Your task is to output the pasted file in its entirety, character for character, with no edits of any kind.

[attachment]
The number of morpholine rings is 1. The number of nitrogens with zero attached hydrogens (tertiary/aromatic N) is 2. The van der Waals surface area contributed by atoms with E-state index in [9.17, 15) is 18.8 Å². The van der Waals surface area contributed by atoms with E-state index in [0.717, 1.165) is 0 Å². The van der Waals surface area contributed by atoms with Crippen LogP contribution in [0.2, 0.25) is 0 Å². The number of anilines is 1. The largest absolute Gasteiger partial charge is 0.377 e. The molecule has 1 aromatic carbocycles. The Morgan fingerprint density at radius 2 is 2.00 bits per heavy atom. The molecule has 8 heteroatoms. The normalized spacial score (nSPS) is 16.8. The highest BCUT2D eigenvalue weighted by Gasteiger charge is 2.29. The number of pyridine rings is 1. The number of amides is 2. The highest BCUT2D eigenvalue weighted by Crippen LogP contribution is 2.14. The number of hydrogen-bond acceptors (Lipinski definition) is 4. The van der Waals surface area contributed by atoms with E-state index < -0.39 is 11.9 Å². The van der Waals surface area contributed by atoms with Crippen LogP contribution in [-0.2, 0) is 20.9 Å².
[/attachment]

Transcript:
The number of morpholine rings is 1. The number of nitrogens with zero attached hydrogens (tertiary/aromatic N) is 2. The van der Waals surface area contributed by atoms with E-state index in [9.17, 15) is 18.8 Å². The van der Waals surface area contributed by atoms with E-state index in [0.717, 1.165) is 0 Å². The van der Waals surface area contributed by atoms with Crippen LogP contribution in [0.2, 0.25) is 0 Å². The number of anilines is 1. The largest absolute Gasteiger partial charge is 0.377 e. The molecule has 1 aromatic carbocycles. The Morgan fingerprint density at radius 2 is 2.00 bits per heavy atom. The molecule has 8 heteroatoms. The normalized spacial score (nSPS) is 16.8. The highest BCUT2D eigenvalue weighted by Gasteiger charge is 2.29. The number of pyridine rings is 1. The number of amides is 2. The highest BCUT2D eigenvalue weighted by Crippen LogP contribution is 2.14. The number of hydrogen-bond acceptors (Lipinski definition) is 4. The van der Waals surface area contributed by atoms with E-state index < -0.39 is 11.9 Å². The van der Waals surface area contributed by atoms with Crippen LogP contribution in [-0.2, 0) is 20.9 Å².